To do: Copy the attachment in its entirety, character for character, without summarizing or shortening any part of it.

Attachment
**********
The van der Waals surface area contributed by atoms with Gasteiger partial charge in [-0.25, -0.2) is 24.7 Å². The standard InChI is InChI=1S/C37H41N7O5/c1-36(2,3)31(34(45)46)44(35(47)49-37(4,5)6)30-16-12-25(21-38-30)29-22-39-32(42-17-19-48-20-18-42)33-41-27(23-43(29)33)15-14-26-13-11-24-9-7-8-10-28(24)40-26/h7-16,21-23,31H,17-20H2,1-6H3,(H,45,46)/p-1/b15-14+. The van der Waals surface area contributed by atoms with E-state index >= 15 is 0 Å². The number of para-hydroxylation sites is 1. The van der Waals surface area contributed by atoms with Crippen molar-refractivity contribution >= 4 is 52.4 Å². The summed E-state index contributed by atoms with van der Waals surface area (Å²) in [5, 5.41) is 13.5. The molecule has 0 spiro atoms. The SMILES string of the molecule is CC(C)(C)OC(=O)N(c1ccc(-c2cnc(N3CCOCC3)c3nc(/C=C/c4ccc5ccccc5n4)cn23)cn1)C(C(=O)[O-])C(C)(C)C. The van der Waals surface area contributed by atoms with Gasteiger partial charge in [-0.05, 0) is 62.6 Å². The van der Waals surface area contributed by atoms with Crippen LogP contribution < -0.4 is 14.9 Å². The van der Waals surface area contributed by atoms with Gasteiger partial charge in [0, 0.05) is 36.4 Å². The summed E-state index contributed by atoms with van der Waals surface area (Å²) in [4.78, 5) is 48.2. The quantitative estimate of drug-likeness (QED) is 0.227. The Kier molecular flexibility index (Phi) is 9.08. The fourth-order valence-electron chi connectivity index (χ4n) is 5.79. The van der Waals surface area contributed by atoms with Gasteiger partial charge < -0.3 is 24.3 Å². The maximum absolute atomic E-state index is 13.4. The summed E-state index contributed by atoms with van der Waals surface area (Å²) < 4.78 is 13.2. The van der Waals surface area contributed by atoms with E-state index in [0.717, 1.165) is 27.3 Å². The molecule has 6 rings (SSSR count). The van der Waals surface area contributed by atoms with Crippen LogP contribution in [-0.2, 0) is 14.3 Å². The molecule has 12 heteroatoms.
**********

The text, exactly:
The van der Waals surface area contributed by atoms with Gasteiger partial charge in [-0.25, -0.2) is 24.7 Å². The standard InChI is InChI=1S/C37H41N7O5/c1-36(2,3)31(34(45)46)44(35(47)49-37(4,5)6)30-16-12-25(21-38-30)29-22-39-32(42-17-19-48-20-18-42)33-41-27(23-43(29)33)15-14-26-13-11-24-9-7-8-10-28(24)40-26/h7-16,21-23,31H,17-20H2,1-6H3,(H,45,46)/p-1/b15-14+. The van der Waals surface area contributed by atoms with E-state index >= 15 is 0 Å². The number of para-hydroxylation sites is 1. The van der Waals surface area contributed by atoms with Crippen molar-refractivity contribution >= 4 is 52.4 Å². The summed E-state index contributed by atoms with van der Waals surface area (Å²) in [5, 5.41) is 13.5. The molecule has 0 spiro atoms. The SMILES string of the molecule is CC(C)(C)OC(=O)N(c1ccc(-c2cnc(N3CCOCC3)c3nc(/C=C/c4ccc5ccccc5n4)cn23)cn1)C(C(=O)[O-])C(C)(C)C. The van der Waals surface area contributed by atoms with Gasteiger partial charge in [-0.05, 0) is 62.6 Å². The van der Waals surface area contributed by atoms with Crippen LogP contribution < -0.4 is 14.9 Å². The van der Waals surface area contributed by atoms with Gasteiger partial charge in [0, 0.05) is 36.4 Å². The summed E-state index contributed by atoms with van der Waals surface area (Å²) in [4.78, 5) is 48.2. The quantitative estimate of drug-likeness (QED) is 0.227. The Kier molecular flexibility index (Phi) is 9.08. The fourth-order valence-electron chi connectivity index (χ4n) is 5.79. The van der Waals surface area contributed by atoms with Gasteiger partial charge < -0.3 is 24.3 Å². The maximum absolute atomic E-state index is 13.4. The summed E-state index contributed by atoms with van der Waals surface area (Å²) < 4.78 is 13.2. The van der Waals surface area contributed by atoms with E-state index in [0.717, 1.165) is 27.3 Å². The molecule has 6 rings (SSSR count). The van der Waals surface area contributed by atoms with Crippen LogP contribution in [-0.2, 0) is 14.3 Å². The molecule has 12 heteroatoms.